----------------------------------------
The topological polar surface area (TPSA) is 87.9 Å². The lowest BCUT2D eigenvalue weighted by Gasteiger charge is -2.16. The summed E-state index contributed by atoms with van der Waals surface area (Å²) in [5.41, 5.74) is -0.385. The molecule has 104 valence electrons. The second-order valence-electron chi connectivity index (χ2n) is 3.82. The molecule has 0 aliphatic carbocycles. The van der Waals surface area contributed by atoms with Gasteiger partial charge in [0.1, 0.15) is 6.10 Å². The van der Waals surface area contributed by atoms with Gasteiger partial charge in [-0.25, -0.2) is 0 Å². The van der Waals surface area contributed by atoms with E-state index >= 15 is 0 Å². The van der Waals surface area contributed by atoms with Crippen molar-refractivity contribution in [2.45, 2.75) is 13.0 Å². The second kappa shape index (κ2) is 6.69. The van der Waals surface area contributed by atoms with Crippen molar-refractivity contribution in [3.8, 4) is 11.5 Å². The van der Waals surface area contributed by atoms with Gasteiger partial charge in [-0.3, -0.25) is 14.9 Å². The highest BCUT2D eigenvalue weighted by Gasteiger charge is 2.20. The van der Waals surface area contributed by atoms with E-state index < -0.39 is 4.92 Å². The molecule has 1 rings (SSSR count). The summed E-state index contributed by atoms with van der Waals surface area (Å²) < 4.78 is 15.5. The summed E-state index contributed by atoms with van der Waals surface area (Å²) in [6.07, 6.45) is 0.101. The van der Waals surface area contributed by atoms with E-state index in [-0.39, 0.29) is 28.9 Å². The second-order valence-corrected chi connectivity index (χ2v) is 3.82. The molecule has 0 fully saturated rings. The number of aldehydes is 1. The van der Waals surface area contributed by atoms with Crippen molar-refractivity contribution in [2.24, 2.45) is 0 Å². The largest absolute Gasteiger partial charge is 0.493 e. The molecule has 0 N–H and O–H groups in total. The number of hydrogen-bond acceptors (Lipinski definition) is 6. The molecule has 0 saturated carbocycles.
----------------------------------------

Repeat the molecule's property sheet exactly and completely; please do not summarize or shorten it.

The topological polar surface area (TPSA) is 87.9 Å². The lowest BCUT2D eigenvalue weighted by Gasteiger charge is -2.16. The summed E-state index contributed by atoms with van der Waals surface area (Å²) in [5.41, 5.74) is -0.385. The molecule has 104 valence electrons. The second-order valence-electron chi connectivity index (χ2n) is 3.82. The molecule has 0 aliphatic carbocycles. The van der Waals surface area contributed by atoms with Gasteiger partial charge in [0.1, 0.15) is 6.10 Å². The van der Waals surface area contributed by atoms with Gasteiger partial charge in [-0.25, -0.2) is 0 Å². The van der Waals surface area contributed by atoms with E-state index >= 15 is 0 Å². The van der Waals surface area contributed by atoms with Crippen molar-refractivity contribution in [2.45, 2.75) is 13.0 Å². The second kappa shape index (κ2) is 6.69. The van der Waals surface area contributed by atoms with Crippen molar-refractivity contribution in [3.8, 4) is 11.5 Å². The van der Waals surface area contributed by atoms with Gasteiger partial charge in [-0.3, -0.25) is 14.9 Å². The highest BCUT2D eigenvalue weighted by Gasteiger charge is 2.20. The van der Waals surface area contributed by atoms with E-state index < -0.39 is 4.92 Å². The molecule has 1 rings (SSSR count). The summed E-state index contributed by atoms with van der Waals surface area (Å²) < 4.78 is 15.5. The summed E-state index contributed by atoms with van der Waals surface area (Å²) in [6.07, 6.45) is 0.101. The van der Waals surface area contributed by atoms with E-state index in [-0.39, 0.29) is 28.9 Å². The second-order valence-corrected chi connectivity index (χ2v) is 3.82. The molecule has 0 fully saturated rings. The number of aldehydes is 1. The van der Waals surface area contributed by atoms with Crippen molar-refractivity contribution in [2.24, 2.45) is 0 Å². The largest absolute Gasteiger partial charge is 0.493 e. The molecule has 0 N–H and O–H groups in total. The number of hydrogen-bond acceptors (Lipinski definition) is 6. The molecule has 0 saturated carbocycles.